A celebration of the work of Rachel Dressler, this volume edited by Virginia Blanton, Jennifer Borland, Karen Overbey, Nancy Thompson, and Ben Tilghman focuses on new research that engages with feminist art historical approaches within the fields of medieval art history and material culture studies. In keeping with Dressler’s commitment to demonstrating the breadth and flexibility of feminist critique, the essays in this volume expand the way we look at gender and sexuality in the study of medieval visual culture.
Seven: Open Issue (2022-2024)
Six: Are We Post-Theoretical? (July 2020)
We are excited to present this new issue of Different Visions featuring four essays that engage with the relevance of theory to medieval art history-and to art history in general-today. The essays were inspired by Gerald Guest’s session at the 2019 International Congress on Medieval Studies at Western Michigan University in Kalamazoo entitled “Medieval Art History: Are We Post-Theoretical?” The issue also includes a conversation between the four authors.
Five: Female Sexualities (August 2014)
The fifth issue of Different Visions is devoted to Female Sexualities and guest co-edited by Sherry Lindquist and Mati Meyer. As Sherry states in her introduction, the papers in this issue had their origin in a session devoted to this topic at the 2010 International Medieval Congress at Leeds.
Four: Active Objects (January 2014)
The essays in this issue are drawn from two sessions on “Active Objects” sponsored by the Material Collective at the 2012 International Congress of Medieval Studies at Kalamazoo: “Optics and Transparency” and “Agency and Phenomenology.” The papers all consider ways in which medieval objects had agency; that is, how they acted upon viewers and shaped response.
Three (September 2011)
This issue presents essays on a variety of topics and a book review.
Two: Monstrosity (June 2010)
Papers drawn in part from several theme sessions organized by Asa Mittman and Debra Strickland, and sponsored by the International Center for Medieval Art and the Glasgow Centre for Medieval and Renaissance Studies, during the 2008 International Medieval Congress at Leeds.
One: Triangulating Our Vision (September 2008)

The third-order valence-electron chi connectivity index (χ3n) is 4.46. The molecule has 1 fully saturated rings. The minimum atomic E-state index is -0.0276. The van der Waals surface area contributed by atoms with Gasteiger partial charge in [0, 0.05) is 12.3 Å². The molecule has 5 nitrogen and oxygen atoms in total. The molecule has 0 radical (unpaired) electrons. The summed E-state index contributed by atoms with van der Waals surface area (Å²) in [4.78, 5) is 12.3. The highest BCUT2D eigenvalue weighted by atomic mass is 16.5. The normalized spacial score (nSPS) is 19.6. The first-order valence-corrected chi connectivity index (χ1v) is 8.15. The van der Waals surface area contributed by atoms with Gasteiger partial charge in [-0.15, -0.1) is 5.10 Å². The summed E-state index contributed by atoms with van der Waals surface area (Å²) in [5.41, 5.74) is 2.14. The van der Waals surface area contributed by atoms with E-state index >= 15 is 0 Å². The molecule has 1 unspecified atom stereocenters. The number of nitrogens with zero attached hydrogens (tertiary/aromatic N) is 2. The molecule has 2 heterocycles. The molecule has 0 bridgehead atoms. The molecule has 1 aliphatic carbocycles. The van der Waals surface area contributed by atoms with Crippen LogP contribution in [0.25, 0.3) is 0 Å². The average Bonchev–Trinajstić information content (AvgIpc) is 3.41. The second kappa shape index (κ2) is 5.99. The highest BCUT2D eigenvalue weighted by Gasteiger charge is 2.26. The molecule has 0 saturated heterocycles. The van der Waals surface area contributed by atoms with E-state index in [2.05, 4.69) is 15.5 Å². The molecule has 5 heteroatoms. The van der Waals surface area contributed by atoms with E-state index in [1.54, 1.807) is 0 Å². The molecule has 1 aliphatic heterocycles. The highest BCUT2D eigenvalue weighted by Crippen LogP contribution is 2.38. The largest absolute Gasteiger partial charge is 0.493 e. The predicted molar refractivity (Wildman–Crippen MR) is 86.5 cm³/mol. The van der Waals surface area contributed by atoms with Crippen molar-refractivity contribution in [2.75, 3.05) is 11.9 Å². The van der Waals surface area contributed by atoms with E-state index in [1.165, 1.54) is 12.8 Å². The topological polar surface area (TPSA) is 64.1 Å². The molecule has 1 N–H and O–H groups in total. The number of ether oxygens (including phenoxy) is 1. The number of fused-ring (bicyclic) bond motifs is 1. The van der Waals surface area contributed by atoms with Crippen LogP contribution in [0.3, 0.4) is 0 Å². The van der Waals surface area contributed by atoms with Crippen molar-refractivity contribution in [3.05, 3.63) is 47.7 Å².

Special inaugural issue of Different Visions dedicated to Madeline H. Caviness’s “triangulatory” approach to medieval art and featuring papers given at the Forty-first International Congress on Medieval Studies, which took place at Western Michigan University in Kalamazoo, May 4-7, 2006.
Nine: On Unstable Ground (January 2023)
This issue edited by Rachel Dressler and Ben Tilghman presents essays that consider the unstable, unreliable circumstances of the ground in medieval art. Understanding “ground” as a surface upon which humans act, the essays in this issue examine it as a formal artistic, environmental, or conceptual phenomenon. Essays in the issue also consider critically the grounds upon which the field of medieval art history has constructed itself. On what grounds have certain topics been historically dismissed as not pertinent to the study of medieval art? How might the ongoing critiques of the traditional geographic, religious, ethnic, and racial definitions of “medieval art” be understood as a radical regrounding of the field? These are some of the questions with which the authors in this issue engage.
Ten: Toward a Visual History of the Working Class (Winter 2023)
This issue edited by Diane Wolfthal is devoted to exploring those who labored in the Middle Ages (400-1530). The discipline of art history is closely tied to the art market and to wealthy donors and collectors, and for this reason has long been identified with the upper class. There are innumerable publications on medieval queens, wealthy art donors, and the luxury objects that they commissioned, but few studies concern the laboring class. Michael Uebel and Kellie Robertson have shown that in every European language the medieval word for “labour” had an “unambivalent connotation of pain, suffering, and fatigue.” Do visual images confirm this? How is labor depicted? What role does the intersection of gender, race, and class play in medieval images of laborers? How does medieval art show animals or other nonhumans who labor? Have medieval images been used to support modern ways of seeing labor and capital, production and consumption? Does the Aristotelian contempt for labor affect medieval images? Which objects were associated with the working class? Which material and immaterial qualities were associated with workers? By engaging with these concepts and questions, essays in this issue examine images of the laboring class and the objects that were part of their lives.